She says one of the most fun and challenging aspects is ensuring that the interface is smooth and efficient to allow the user to add all the necessary information without running into complications or being unable to use the system effectively.

“I’m still brainstorming how the UI will look for this one and it’s promising to be the most exciting yet.”

Of course, moving from the front end to the back end has not been without its challenges.

“I would say I’m most proud of the work I did with the operations page rewrite, which is the most recent feature I worked on. It made me sweat and cry, and yet it brought me so much satisfaction and growth.

“The operations page had a lot of interacting tables. I remember being stuck for over a week trying to figure out how to get the image coming from a separate tab to be displayed on a second tab without having to hit the refresh button. This was previously on a separate page, and all you had to do was click a button and it would redirect you.

“I remember getting to a point in the second week where I actually went to the bathroom and cried a bit. I thought to myself, ‘I’m going to be stuck on this for another week, aren’t I?’”

Madikizela says she grappled with the problem, which was with the initialisation of the page, for days on end until a simple answer presented itself.

“Imagine my shock when, after a long and tiring trial and error, the problem was solved by only calling a certain property on the tab that allows the pages to be initialised for the first time when the user clicks on the tab.

“But honestly, I learnt a lot during that process; the most important was patience, and to continue searching for the answer even when you feel like you’ve done everything that you can. Because there’s always one more thing you can try.”

Bird’s eye view

Bird’s eye view

Jendamark Automation’s head of finance, Jacqui Nagle, is used to crunching big numbers and making tough business decisions. We asked her for an honest account of what it’s like to be a woman in the hot seat.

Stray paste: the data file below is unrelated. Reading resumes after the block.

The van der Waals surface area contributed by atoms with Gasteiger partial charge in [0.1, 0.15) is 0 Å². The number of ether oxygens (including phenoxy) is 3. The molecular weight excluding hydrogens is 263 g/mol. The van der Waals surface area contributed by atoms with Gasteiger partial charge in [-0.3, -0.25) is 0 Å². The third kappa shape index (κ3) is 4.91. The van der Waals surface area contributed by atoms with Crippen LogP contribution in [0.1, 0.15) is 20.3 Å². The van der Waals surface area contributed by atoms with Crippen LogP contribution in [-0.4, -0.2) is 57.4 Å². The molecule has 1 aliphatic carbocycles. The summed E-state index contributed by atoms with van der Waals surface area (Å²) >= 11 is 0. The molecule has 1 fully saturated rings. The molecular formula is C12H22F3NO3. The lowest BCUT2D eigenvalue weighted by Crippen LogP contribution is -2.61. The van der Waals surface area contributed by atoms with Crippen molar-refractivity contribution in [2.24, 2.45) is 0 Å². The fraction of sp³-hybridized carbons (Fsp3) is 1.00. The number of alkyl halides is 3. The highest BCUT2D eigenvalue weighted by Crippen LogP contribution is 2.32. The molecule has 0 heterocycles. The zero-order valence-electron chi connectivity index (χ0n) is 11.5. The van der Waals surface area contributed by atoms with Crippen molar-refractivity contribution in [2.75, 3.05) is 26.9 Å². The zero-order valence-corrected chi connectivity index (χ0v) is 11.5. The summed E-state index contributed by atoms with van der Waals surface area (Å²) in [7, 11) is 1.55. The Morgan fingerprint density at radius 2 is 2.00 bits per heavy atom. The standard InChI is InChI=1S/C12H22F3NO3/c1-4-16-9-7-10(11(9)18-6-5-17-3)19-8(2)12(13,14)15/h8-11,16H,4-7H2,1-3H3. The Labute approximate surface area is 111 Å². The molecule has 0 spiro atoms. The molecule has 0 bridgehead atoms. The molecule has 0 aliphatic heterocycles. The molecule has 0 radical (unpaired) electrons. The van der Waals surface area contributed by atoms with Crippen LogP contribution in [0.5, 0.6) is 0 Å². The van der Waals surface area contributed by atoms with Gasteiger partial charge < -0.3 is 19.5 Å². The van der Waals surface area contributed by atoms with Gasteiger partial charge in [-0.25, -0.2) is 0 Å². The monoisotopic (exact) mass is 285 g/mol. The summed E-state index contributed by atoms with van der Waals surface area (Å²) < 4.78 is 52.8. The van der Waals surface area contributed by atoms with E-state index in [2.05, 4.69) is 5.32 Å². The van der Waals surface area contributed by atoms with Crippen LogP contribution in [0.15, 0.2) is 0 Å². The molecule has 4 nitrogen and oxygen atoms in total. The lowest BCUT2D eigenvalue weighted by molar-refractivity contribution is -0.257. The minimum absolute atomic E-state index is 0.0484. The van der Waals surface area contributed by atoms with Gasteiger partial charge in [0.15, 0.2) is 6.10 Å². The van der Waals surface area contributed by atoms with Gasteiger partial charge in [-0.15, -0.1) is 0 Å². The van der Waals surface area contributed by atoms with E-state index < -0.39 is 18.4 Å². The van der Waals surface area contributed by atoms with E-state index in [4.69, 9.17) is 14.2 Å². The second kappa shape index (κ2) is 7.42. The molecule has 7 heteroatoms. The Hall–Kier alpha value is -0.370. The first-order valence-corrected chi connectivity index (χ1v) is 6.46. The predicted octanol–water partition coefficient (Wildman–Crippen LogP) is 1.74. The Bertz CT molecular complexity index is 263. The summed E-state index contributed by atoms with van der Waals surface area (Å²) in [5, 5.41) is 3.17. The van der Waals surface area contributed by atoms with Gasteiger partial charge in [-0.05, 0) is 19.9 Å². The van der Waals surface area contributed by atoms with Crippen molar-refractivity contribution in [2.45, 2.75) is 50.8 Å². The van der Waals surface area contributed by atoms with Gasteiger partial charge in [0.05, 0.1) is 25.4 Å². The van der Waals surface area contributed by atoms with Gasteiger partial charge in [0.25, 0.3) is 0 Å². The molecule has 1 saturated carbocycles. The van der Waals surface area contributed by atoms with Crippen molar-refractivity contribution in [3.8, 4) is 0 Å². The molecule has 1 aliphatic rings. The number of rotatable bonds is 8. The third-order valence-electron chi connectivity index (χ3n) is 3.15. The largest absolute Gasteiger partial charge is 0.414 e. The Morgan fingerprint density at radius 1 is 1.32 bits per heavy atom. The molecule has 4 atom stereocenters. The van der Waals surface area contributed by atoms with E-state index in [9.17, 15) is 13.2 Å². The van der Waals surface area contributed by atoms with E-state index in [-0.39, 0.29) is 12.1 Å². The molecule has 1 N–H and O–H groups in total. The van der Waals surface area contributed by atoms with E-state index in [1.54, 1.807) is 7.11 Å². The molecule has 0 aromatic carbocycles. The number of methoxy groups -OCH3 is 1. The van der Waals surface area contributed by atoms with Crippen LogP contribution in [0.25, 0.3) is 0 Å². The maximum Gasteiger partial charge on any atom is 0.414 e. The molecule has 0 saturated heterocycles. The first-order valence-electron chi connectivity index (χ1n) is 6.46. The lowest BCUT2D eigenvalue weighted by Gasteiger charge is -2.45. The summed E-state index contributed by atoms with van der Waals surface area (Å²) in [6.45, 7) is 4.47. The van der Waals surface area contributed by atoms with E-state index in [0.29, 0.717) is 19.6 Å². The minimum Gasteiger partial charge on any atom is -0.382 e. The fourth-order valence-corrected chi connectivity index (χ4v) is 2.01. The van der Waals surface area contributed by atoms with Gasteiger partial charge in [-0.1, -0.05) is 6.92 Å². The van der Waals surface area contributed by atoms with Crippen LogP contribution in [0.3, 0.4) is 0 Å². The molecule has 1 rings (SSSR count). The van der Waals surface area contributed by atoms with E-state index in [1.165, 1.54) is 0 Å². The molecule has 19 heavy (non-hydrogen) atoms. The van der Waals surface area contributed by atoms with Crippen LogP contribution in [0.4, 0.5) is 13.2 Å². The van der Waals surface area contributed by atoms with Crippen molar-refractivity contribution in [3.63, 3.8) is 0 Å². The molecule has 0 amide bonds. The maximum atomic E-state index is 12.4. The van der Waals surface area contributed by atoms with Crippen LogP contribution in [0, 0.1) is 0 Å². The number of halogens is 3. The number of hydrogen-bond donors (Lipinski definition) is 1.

“I started at Jendamark on secondment in my final year of articles, and never looked back. The passion that runs through the veins of this company is what drew me to it and keeps challenging me every day.

In my experience, talking about women in the workplace can be a very taboo subject. We are in that awkward friend zone, where we are making progress, but not quite there yet globally.

I can honestly say that being a woman at Jendamark has never been particularly challenging for me. Yes, there have been the odd nuances and usual stereotypes from colleagues or service providers, but never have I felt the need to prove myself because of my gender. This has a lot to do with the directors and the culture they have created.

Don’t get me wrong; there are challenges. As I write this, while rocking my daughter to sleep after a long day*, I know that a lot of it has to do with previous generations not changing quickly enough and the knock-on effect this has had on the generation of women currently in leadership positions.

Women are often still expected to be the default parent and homemaker, and many companies are not in tune with a woman’s needs. A big fear among women is how we become mothers without compromising our careers.

I had an older man ask if I had been bothered by work during my maternity leave. When I said ‘No, not at all!’, he was surprised and exclaimed how lucky I was. This should not be considered luck. This is how it should be in every company in every country globally. Burnout is a serious risk among this generation of career-oriented women who are also becoming moms.

However, the new generation emerging from university is putting its collective foot down when it comes to gender roles. Seeing this, I know that in the near future the discussion around women in the workplace will no longer be necessary because it will no longer be of any relevance.

One of our management team’s directives for 2022 was to hire more women. This is not because we feel women need an advantage but rather because of the value we add, which is becoming increasingly clear globally.
Women are key role players when it comes to facilitating engagement, passion and empathy within the organisation and among colleagues. Nowadays, people want more out of their jobs. It’s not just about money or status but about the intrinsic value it adds to a person’s life.

Within Jendamark, our wellness days, talent pools and employee engagement initiatives are driven largely by our female colleagues. This is testament to our passion for the well-being of all people in the workplace.

It used to frustrate me that women were stereotyped as the more emotional sex, which translates to us often being labelled aggressive instead of assertive, or argumentative instead of honest. I’ve come to realise that it simply means our passion shines through, and for that we should be proud.

I often see social media posts by women saying, ‘Let’s be more like our male colleagues – don’t apologise when you’re late, no need to say thank you…’ But this, I believe, is more reflective of historical egos than gender.

I don’t agree with changing ourselves, as men or as women, for fear of judgement. Be professional, absolutely, but let us never lose our passion or enthusiasm for what we do!”

*Disclaimer: My husband is in the next room putting my son to bed, and he cooked supper, so I’m not that hard done by!